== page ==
Homeless city residents say permanent housing is key

The Austin Resource Center for the Homeless is the lone city-operated homeless shelter. n

The Austin Resource Center for the Homeless is the lone city-operated homeless shelter. n

Image description
A refocused strategy
Austin’s homeless population to start off 2019 was roughly 5 percent greater than last year, according to a count conducted earlier this year, increasing the already urgent need for a community-coordinated effort to address the issue.

City leaders have shifted the strategy against homelessness, prioritizing a housing-first approach and relying more on case management. Along with transitioning the Austin Resource Center for the Homeless—the downtown city-owned homeless shelter—away from an emergency shelter, City Council committed to opening a new, city-owned shelter by the end of September, the first in 15 years.

However, some voices in the homeless community say emergency shelters such as the ARCH do little to fix the issue. Leonard Walker, who has experienced homelessness in Austin since June, said he would rather walk around the city all night than sleep in the ARCH or other shelter options, which he said, in his experience, are often dirty and riddled with drug use and violence.

“I don’t want to be anywhere near that stuff, so if it takes me sleeping on the streets every night to not go through that, I will,” Walker said. “I just want to be put in a place where I’m safe, my stuff is going to be safe and I don’t have to hurt anyone because they’re trying to hurt me.”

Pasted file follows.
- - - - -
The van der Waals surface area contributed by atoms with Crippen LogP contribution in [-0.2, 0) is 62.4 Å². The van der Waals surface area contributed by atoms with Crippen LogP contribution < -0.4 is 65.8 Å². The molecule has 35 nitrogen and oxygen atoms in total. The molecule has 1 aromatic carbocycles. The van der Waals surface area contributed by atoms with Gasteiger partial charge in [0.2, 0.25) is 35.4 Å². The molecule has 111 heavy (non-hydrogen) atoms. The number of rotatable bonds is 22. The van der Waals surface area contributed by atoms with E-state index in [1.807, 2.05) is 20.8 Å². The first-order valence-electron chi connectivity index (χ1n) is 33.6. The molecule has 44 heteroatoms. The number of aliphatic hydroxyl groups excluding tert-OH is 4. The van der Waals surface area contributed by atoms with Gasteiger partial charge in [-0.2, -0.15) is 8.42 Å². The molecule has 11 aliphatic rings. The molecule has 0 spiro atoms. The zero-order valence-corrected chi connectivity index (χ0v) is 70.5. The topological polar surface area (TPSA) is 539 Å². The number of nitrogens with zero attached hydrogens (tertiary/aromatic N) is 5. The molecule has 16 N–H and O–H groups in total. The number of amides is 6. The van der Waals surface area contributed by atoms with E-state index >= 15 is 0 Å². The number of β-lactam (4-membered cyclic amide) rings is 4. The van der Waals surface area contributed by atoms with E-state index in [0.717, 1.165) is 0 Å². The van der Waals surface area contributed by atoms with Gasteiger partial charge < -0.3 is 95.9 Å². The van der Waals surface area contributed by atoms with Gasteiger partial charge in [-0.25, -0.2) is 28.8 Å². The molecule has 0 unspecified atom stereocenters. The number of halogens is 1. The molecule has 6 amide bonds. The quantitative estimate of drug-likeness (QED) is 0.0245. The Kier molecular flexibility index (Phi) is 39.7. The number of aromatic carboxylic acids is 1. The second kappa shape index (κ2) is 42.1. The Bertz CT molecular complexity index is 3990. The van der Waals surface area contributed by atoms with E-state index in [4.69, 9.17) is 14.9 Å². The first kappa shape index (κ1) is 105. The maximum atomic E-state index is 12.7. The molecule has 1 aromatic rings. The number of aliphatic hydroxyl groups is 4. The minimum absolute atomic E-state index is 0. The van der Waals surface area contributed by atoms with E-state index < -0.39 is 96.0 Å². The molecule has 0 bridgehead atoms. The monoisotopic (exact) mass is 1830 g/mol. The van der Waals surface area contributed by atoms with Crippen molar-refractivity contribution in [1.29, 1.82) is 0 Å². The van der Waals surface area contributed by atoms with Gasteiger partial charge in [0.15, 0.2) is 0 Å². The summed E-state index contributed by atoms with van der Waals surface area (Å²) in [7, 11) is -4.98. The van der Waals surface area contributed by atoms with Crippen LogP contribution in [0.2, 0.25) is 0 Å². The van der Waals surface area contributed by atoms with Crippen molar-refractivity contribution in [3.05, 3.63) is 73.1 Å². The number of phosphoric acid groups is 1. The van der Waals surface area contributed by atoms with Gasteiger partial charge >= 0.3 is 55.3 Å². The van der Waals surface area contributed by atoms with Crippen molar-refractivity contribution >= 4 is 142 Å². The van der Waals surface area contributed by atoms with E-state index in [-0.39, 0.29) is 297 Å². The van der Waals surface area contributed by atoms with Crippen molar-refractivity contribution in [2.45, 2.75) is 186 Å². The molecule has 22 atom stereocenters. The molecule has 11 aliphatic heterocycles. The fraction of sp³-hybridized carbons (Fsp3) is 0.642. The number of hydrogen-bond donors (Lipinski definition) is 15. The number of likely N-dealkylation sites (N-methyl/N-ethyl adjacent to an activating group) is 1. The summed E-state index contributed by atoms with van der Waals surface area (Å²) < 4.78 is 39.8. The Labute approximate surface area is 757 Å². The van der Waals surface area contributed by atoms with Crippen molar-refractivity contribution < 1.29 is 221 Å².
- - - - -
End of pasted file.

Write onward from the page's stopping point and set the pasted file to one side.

Thom Woodward has been homeless in Austin since 2010 and writes for The Challenger, a newspaper whose mission is to uplift and give a voice to the city’s underrepresented people. He agreed with Walker about the existing infrastructure and said housing is the key.

“Putting people in housing really changes an entire composition of a person,” Woodward said. “I’ve seen a person on the street, experiencing homelessness, using drugs, not eating properly, not sleeping properly. I’ve seen that type of individual be housed, and in six months you see them and you have to do a double take.”

City policymakers have acknowledged the need for more permanent housing options for those trying to exit homelessness. In an attempt to boost supply, Austin City Council in late February supported a resolution to loosen land-use rules to make it easier for developers to build deeply affordable and subsidized housing throughout Austin and specifically highlighted permanent supportive housing.

Woodward said he believes the city is making a “good-faith effort” to understand homelessness.

The lack of housing and shelter capacity for the growing homeless population has residual impact. Homeless encampments have multiplied, and in some cases, in high-risk areas along flood plains and stormwater drainage pipes. Ramesh Swaminathan, a managing engineer with Austin’s Watershed Protection Department, said the encampments result from dissatisfaction, similar to Walker and Woodward, over the city’s shelter options.

Swaminathan is leading a new effort to clear encampments that pose the highest risk to the occupants or the environment. The program, funded through fiscal year 2018-19 budget funds, requires homeless individuals at an encampment to receive at least a 72-hour notice prior to clean up, and to make an effort to connect those individuals to case management and ideally supportive housing.

One of the most visible consequences of low shelter and housing capacity is the uptick in panhandling. Mobile Loaves and Fishes CEO Alan Graham plans to kick off a new program by the end of summer to give would-be panhandlers carts and backpacks of ice cream and water to sell to people downtown. Graham said occupational licensing regulation has made it nearly impossible for homeless individuals to earn a living.

“The only remaining bastion of entrepreneurialism is the First Amendment right to beg,” he said.

A recent audit of Austin’s homelessness work lauded Austin’s effort but criticized the city for its coordination and lack of success metrics, such as the rate at which people were exiting or returning to homelessness.

City Council is preparing to hire what Austin Mayor Steve Adler referred to as a “homelessness czar” to oversee and improve the city’s strategy.